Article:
by Christine Horton
Digital transformation has been a boardroom buzzword for some time, with organisations keen to deploy technology to gain a competitive advantage – whether that’s increasing productivity, lowering operating costs, improving customer service or any other metric through which success is measured.
In many instances, however, these endeavours remained in the planning stage. That was until COVID-19 forced the rapid adoption of digital technologies, bringing about years of change in just a few months.
One McKinsey executive survey reports that companies have accelerated the digitisation of their customer and supply chain interactions, and of their internal operations by three to four years. Moreover, the share of digital or digitally enabled products in their portfolios has accelerated by seven years. Separate research shows the number of digital initiatives that IT departments must deliver has increased by 21 percent in the UK alone.
Organisations called on their IT providers to help roll out new remote workforces overnight. We saw that reports of the ‘death of the PC’ were greatly exaggerated, and those companies that could get devices like laptops and notebooks into the hands of employees were heroes.
Similarly, cybersecurity became an even greater priority among organisations with the coronavirus leaving UK businesses exposed to an unprecedented level of cyberattack.
However, there has been an interesting – and unexpected – side-effect of the huge demand for connected devices: a boost to sustainable IT.
Accidental boost to circular IT
Of course, sustainability is an increasingly important factor when sourcing technology today. However, the events of 2020 inadvertently caused a surge in demand for circular – or refurbed – devices. This is because the overwhelming need to equip working-from-home employees with IT meant any pre-pandemic preferences (or snobbery) for new devices disappeared.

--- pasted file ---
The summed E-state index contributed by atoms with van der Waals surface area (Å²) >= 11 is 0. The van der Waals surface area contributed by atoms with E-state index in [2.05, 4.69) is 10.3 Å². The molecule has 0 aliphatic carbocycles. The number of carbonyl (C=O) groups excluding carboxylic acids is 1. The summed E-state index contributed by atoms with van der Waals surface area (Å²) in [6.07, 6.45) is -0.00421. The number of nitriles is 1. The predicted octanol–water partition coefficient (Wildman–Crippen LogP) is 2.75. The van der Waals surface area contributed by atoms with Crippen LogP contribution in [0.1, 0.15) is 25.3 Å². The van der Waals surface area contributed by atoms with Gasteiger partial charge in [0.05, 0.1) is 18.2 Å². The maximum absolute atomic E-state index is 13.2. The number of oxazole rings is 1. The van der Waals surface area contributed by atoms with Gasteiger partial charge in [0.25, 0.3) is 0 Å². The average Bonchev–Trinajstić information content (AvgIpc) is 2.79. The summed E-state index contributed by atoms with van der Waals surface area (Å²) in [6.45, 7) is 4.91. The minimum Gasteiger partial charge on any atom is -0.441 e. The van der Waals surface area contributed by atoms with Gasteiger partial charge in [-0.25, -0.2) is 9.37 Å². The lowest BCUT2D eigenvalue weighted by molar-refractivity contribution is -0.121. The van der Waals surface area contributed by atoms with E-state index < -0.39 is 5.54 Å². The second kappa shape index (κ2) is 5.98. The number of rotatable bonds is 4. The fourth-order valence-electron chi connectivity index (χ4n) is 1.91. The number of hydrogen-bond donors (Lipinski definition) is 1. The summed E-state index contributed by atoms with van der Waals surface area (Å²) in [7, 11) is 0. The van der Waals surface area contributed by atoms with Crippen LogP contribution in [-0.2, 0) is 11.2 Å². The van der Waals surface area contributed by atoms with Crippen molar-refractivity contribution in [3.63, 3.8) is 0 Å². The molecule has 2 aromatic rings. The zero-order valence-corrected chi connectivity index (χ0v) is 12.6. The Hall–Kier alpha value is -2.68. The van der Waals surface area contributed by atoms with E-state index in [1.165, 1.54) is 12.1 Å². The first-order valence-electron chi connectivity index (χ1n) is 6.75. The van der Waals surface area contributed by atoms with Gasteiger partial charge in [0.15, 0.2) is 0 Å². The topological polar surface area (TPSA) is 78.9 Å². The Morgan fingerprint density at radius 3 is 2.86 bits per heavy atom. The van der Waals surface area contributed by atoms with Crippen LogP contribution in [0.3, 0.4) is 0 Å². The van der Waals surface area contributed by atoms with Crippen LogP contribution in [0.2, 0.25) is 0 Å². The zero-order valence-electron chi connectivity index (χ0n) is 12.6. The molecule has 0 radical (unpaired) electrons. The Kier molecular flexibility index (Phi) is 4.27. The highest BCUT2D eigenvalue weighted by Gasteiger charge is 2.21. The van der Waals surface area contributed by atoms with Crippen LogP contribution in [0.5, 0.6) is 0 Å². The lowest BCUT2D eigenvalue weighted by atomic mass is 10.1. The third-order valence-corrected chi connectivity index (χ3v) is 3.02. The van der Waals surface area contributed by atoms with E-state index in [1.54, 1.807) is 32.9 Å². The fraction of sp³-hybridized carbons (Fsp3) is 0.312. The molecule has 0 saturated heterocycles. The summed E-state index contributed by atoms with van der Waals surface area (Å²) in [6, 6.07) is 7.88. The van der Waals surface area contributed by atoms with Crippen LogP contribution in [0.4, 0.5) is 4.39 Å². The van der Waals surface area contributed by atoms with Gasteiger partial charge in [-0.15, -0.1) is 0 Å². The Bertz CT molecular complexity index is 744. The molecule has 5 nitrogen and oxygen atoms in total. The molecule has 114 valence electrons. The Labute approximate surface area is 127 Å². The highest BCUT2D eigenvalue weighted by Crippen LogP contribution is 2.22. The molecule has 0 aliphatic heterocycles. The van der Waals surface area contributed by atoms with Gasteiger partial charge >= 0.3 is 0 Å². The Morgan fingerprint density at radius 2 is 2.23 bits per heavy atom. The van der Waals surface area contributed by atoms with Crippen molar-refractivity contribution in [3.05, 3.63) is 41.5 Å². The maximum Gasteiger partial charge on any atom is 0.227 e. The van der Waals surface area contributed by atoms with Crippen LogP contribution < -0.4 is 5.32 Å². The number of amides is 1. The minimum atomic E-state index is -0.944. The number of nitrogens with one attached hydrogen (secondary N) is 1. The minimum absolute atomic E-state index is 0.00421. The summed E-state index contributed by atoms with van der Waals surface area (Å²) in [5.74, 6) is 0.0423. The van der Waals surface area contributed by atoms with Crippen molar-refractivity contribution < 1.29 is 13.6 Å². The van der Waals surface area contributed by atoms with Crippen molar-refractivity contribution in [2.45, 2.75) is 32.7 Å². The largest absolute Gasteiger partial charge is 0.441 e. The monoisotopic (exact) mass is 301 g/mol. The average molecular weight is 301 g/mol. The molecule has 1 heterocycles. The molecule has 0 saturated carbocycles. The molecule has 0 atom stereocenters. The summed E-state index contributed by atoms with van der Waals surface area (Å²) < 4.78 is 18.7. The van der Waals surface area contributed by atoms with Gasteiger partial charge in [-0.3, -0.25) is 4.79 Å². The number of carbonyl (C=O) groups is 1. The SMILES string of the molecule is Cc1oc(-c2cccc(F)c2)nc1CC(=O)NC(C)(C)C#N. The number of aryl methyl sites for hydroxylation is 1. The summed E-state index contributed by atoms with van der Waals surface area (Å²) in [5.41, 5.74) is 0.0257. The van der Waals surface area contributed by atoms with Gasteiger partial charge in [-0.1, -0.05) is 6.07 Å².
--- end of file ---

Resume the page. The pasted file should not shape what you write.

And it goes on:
Compounded by supply chain problems with some manufacturers, suppliers saw an increase in demand for PCs, laptops and notebooks – of any description. (Necessity is, after all, the mother of invention.)
“We saw an explosion in demand for circular equipment in the early stages of the pandemic,” said Leon Timmermans, CEO of circular IT specialist, Flex IT. “In February, March last year, a lot of large enterprises needed 20,000 – 30,000 notebooks instantly, otherwise people wouldn’t be able to work from home. Everybody was asking for a notebook, and they didn’t care anymore if it was new. The acceptance of circular IT was no longer a discussion on pricing – customers wanted to know, ‘do you have it in stock? Can you ship it?’”
The pandemic has certainly accelerated digital transformation, but it has also forced organisations to ‘do more with less’ where they can. These developments, along with new ways of working and collaborating with colleagues and customers, may provide other unforeseen advantages to our working lives moving forward. That could be making it easier to connect with people. Or even just setting our expectations a little differently to what we may have in the past, which may be a positive thing, too.